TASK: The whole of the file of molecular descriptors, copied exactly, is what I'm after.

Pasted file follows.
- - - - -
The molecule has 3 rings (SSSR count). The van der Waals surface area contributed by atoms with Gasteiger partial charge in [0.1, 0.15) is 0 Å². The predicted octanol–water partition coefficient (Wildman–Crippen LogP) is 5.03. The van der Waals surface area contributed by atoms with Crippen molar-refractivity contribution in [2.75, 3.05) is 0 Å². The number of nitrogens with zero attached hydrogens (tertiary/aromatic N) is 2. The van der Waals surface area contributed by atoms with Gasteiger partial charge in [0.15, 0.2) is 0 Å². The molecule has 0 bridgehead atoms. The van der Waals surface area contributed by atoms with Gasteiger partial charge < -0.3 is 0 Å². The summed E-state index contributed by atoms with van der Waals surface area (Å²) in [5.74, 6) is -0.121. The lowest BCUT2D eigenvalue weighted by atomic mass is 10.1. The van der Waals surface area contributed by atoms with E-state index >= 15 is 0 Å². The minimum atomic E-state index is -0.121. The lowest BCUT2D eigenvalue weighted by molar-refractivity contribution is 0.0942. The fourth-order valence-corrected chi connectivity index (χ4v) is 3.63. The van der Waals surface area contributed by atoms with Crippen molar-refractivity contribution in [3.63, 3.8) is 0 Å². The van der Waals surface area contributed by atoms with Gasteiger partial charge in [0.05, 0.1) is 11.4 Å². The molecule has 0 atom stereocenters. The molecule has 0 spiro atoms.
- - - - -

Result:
The molecule has 3 rings (SSSR count). The van der Waals surface area contributed by atoms with Gasteiger partial charge in [0.1, 0.15) is 0 Å². The predicted octanol–water partition coefficient (Wildman–Crippen LogP) is 5.03. The van der Waals surface area contributed by atoms with Crippen molar-refractivity contribution in [2.75, 3.05) is 0 Å². The number of nitrogens with zero attached hydrogens (tertiary/aromatic N) is 2. The van der Waals surface area contributed by atoms with Gasteiger partial charge in [0.15, 0.2) is 0 Å². The molecule has 0 bridgehead atoms. The van der Waals surface area contributed by atoms with Gasteiger partial charge < -0.3 is 0 Å². The summed E-state index contributed by atoms with van der Waals surface area (Å²) in [5.74, 6) is -0.121. The lowest BCUT2D eigenvalue weighted by atomic mass is 10.1. The van der Waals surface area contributed by atoms with E-state index >= 15 is 0 Å². The minimum atomic E-state index is -0.121. The lowest BCUT2D eigenvalue weighted by molar-refractivity contribution is 0.0942. The fourth-order valence-corrected chi connectivity index (χ4v) is 3.63. The van der Waals surface area contributed by atoms with Crippen molar-refractivity contribution in [3.63, 3.8) is 0 Å². The van der Waals surface area contributed by atoms with Gasteiger partial charge in [0.05, 0.1) is 11.4 Å². The molecule has 0 atom stereocenters. The molecule has 0 spiro atoms.